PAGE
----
The last resort
The 2010 racing season is now open, and it seems that there are already a lot of entries especially in the 60cc and gear-shift classes. Very few in the direct drive category, and this has made us wonder a bit…
A while ago, someone who thought a lot of himself – just think he thought he was the king - said, après moi, le déluge (after me, the deluge). Instead, now someone might well say: “Before me, the desert”. Who? Well, all the protagonists of a phenomenon (and not a trend, anything but) that several years ago we at Vroom pointed out and put to karting enthusiasts, when those who thought they “knew it all” about karting decreed that it would have lasted a couple of years at most. Now though, it seems that the transition has been accomplished. What are we on about? Well, single-make races and how they have taken on “without imprisoning anyone” within the Italian direct drive classes. Many people now say that these events have ruined the single-gear classes. But, honestly speaking, it seems that this time too, they want to transform into an accusation what is only a consequence of circumstances. Proof? You only have to see what’s happened in the 125cc gear-class: single-make events have been suggested for this class too, but none of them have had much success, or even taken off as well as to be compared with direct-drive classes.
The reason can easily be understood: kart drivers had no reason to leave classes that had been giving them satisfaction, fun, the right cost and are also very fast, educational and competitive. And, above all haven’t been massacred by those who knew “it all” that we mentioned earlier on.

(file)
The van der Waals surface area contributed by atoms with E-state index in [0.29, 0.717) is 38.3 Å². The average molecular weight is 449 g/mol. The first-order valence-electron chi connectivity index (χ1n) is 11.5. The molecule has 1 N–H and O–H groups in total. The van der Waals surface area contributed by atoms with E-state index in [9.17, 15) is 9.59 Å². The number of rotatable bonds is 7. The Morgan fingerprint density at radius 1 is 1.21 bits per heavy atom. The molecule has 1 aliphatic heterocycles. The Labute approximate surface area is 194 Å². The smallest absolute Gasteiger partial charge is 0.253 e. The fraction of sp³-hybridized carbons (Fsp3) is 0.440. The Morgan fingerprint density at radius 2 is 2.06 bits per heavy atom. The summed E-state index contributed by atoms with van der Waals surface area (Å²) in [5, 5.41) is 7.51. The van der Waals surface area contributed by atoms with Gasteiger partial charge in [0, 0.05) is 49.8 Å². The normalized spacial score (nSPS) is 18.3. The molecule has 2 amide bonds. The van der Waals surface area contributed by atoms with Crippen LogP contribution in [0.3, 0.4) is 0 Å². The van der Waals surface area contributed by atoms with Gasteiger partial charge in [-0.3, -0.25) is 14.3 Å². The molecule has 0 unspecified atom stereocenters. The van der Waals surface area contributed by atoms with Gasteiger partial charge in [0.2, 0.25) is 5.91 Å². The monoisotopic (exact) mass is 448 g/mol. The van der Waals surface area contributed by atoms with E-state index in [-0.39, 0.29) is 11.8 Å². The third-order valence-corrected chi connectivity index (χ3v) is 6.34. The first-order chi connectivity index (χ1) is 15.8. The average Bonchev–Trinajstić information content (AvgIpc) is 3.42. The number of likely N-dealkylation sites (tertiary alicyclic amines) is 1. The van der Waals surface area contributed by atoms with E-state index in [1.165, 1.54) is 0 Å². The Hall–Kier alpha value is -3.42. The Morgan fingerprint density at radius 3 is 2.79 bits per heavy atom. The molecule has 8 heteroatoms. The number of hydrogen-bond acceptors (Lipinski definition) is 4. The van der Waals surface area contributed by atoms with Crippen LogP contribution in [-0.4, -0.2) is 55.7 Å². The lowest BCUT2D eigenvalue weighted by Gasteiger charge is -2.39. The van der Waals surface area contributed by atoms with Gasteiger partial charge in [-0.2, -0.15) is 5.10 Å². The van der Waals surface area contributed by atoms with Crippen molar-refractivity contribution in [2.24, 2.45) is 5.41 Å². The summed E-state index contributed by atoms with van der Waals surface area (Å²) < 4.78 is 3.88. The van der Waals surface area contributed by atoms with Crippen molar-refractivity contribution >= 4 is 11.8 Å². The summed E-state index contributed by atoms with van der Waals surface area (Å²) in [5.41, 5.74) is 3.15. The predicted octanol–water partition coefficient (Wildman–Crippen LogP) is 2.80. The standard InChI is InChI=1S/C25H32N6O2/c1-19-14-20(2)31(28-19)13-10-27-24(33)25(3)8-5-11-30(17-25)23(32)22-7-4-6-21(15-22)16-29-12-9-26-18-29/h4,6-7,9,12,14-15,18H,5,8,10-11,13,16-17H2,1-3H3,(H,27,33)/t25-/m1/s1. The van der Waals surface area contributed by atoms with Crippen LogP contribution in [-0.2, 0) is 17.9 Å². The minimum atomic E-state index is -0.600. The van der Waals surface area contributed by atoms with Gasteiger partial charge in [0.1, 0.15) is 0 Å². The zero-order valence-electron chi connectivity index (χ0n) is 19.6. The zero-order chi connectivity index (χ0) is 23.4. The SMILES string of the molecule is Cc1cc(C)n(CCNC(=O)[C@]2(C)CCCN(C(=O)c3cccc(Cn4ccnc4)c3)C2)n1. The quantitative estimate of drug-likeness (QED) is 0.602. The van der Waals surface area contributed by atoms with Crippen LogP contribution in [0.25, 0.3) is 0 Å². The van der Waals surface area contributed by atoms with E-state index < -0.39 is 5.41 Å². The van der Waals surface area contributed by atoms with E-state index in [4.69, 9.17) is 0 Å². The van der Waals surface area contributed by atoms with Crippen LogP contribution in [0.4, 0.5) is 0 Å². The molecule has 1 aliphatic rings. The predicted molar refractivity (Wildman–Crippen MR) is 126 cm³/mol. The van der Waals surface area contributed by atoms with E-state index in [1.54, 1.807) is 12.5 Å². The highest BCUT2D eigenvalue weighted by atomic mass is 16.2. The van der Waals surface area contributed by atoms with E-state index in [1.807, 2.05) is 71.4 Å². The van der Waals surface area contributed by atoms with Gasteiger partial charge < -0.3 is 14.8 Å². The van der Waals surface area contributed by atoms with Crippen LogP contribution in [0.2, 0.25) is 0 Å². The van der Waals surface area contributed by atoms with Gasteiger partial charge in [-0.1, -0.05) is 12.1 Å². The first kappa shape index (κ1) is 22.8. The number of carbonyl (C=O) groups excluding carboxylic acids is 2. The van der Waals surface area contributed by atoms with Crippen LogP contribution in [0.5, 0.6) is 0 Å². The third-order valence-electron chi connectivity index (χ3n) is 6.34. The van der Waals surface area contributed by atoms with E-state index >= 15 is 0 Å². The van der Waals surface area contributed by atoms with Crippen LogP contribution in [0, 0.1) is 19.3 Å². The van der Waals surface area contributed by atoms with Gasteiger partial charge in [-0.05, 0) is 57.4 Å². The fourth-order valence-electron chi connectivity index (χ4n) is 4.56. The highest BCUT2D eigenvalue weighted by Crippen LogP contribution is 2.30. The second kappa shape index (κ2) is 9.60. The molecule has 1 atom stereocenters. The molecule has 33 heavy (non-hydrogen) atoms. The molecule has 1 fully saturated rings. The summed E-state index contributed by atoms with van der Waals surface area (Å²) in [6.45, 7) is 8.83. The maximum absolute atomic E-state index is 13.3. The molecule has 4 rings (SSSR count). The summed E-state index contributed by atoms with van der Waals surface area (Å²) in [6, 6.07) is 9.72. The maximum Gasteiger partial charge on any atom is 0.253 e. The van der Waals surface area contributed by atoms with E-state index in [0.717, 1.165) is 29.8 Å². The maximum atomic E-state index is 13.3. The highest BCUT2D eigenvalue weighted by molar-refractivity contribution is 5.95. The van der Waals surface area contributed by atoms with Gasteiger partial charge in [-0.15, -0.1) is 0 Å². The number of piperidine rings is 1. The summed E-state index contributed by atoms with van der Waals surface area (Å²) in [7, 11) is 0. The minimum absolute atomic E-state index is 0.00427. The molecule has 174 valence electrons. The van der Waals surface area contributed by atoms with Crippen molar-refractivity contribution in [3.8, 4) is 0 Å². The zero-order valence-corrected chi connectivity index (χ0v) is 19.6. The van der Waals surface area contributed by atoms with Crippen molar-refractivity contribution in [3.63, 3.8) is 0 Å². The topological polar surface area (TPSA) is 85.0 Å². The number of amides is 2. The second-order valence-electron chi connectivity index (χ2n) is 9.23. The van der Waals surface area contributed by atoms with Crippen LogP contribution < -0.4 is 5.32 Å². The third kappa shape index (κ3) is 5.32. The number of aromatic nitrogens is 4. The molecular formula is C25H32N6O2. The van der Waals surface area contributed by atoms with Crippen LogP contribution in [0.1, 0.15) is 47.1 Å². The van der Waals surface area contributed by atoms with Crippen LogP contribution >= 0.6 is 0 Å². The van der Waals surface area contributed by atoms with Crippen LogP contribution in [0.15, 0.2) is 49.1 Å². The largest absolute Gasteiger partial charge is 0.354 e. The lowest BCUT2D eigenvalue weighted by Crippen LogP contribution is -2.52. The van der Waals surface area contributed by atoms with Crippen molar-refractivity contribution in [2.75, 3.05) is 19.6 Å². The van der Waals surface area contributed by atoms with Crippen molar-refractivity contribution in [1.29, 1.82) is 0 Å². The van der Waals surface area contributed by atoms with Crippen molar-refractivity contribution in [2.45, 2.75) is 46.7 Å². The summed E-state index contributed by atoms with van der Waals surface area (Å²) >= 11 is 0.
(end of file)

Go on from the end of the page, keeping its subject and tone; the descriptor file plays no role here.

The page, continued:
But let them look at the facts, for a change. There are other reasons that have contributed to knocking down the Italian direct-drive classes. What should a driver do?
To understand them, all that you have to do is put yourself in the shoes of any driver from 16-years of age and over. That is: which category can he enter for being in the direct-drive sector? On one hand he’d have the so-called national classes, the same that have always been the pillar of all national racing. Yes, but which ones are these in 2010? The 100 cc class has been ruined intentionally and, there’s more, to keep it from being able to pick up again, it has been divided into two with ‘Italia’ on one side and ‘Prodriver’ on the other. The result being that hardly anyone races in either of them anymore. Let’s not mention KF1, as we think that having included it in the Italian categories ought to make the person who thought about doing this resign, so that just leaves us with the KF2, besides the Open, it never races. There are the four-stroke classes. But these, although interesting, are another thing altogether. So, what’s the alternative to this agony, to this desertification? A kaleidoscopic world made up of Easykart, ROK, Rotax and now Kart Grand Prix and Iame X30. Classes where you can find lots of people having fun and racing. Need we say more?
Ok, looking at the question from this angle is a bit like shooting at a sitting duck. So let’s change our point of view, and put ourselves in the shoes of those who used to race in the old, great 100 ICA and kept their 100cc for going out on Sundays for a bit of fun, or perhaps sold it, but would like to get back into racing and feel the adrenaline in racing. Apart from other considerations, why should they want to spend from 3,000 to 3,500 Euros for a KF2 engine, when you can buy a TaG complete with accessories that doesn't create too many problems for about a thousand Euros less? Maybe this is to satisfy those who said drivers wanted international categories, when what applies is the opposite. Let’s please avoid saying that the problem had nothing to do with money. Also because, in this case, our driver goes directly to KZ… One-make races, good, but...